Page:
Just over three years ago, Supply Chain Matters declared outsourcing services provider Li & Fung Ltd. a supply chain competency success story. This company was on a roll exercising a successful supply chain outsourcing strategy for firms in need of supplier sourcing of apparel and toys. Its customer base included many well-known retailer labels with customer value built on providing clients a one-stop presence for supplier sourcing and moving finished goods to retailers. Their detailed knowledge of the particular supply segment, coupled with amassing economies of scale in production and distribution needs, all integrated into a holistic fulfillment model, set this firm apart.

During the major 2008-2009 economic crisis, when global economies started to tank, it was the apparel and toys segment in China and other regions that experienced the most severe blows in terms of supplier bankruptcies. Li & Fung managed to sustain earnings growth during this difficult period on the basis of cost-cutting and greater efficiencies. To no surprise, many supply chain thought leaders often mentioned Li & Fung as a supply chain competency success story.

In our commentary three years ago, we noted that Li & Fung communicated that its growth strategy would be driven by acquisitions, in essence expanding its one-stop supply chain services capability to other supply segments. We stated our Supply Chain Matters hope that the same knowledge and supply chain competency traits that led to prior success would be carried forward.

Earlier this month, Li & Fung stock drew a string of downgrades on news of a 22 percent drop in profits. Stockholders punished the stock with a 19 percent pricing drop, where the stock essentially sits as we pen this latest commentary.  According to a published report in the Financial Times, market analysts are now questioning the company’s growth by acquisition strategy which has been primarily built on a strategy that pays the acquired company in three years of payments, typically 30 percent in the first year of the acquisition. FT quotes Li & Fung’s CEO as indicating that 42 of its 59 acquisitions since 2004 were based on this delayed payment strategy. The problem, however, is that Li & Fung’s recent operating earnings have been offset by accounting changes related to previous acquisitions not meeting designated performance targets. In the latest case, a $198 million write-down.  Company leaders on the other hand insist that the ongoing growth by acquisition strategy is sound, and that once again, as in 2008-2009, the declining global economy may well provide more attractive acquisition targets for the company.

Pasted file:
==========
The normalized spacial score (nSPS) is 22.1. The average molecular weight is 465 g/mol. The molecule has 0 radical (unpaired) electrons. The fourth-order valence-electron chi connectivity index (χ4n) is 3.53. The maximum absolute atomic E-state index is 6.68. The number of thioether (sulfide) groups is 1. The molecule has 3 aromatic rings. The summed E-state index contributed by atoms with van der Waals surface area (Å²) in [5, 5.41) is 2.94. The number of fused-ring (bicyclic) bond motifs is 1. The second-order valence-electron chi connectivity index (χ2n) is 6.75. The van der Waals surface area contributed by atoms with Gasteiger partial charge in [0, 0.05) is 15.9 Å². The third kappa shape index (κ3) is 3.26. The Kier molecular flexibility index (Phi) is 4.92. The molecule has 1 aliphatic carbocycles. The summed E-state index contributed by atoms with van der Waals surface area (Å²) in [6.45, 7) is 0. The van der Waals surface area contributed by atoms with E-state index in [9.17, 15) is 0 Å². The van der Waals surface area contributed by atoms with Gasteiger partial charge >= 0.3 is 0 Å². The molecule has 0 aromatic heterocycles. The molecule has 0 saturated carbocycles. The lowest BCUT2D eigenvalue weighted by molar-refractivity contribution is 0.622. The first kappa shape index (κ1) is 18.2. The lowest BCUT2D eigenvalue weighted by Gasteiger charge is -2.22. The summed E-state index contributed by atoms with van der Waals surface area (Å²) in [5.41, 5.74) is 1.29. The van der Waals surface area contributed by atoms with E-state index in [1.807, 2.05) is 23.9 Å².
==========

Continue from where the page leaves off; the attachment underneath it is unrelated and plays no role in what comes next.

We are not stock analysts and will not comment on the stock prospects of Li & Fung.  That is not our place. We do, however, serve as an independent observer of global supply business process and technology capabilities.  There comes a time when any firm can encounter a situation where growth by acquisition can compromise previous supply chain fulfillment capabilities. On the one hand, the ability to offer its retailer customers sourcing of an entire product line is extraordinary. On the other hand, added processes, complexities, supply chain software applications and people needs can each provide additional challenges.  Today’s rather dynamic and shifting global sourcing landscape adds far more additional challenges.  As an example, apparel and toys sourcing has already experienced sourcing shifts to other countries, away from the mature supply chain infrastructure capabilities within China. As Li & Fung expands its supply chain presence beyond apparel, toys, leather and beauty product supply, the need for a keen sense of seamless execution gets more difficult.

We suppose that August 2012 is an important checkpoint for Li & Fung, and the open question is whether growth by acquisition vs. growth in additional services are now in conflict.  No doubt, the coming months will reveal the real answer.

Readers are certainly welcomed to comment either directly to this posting or via email to info <at> supply-chain-matters <dot> com.

Bob Ferrari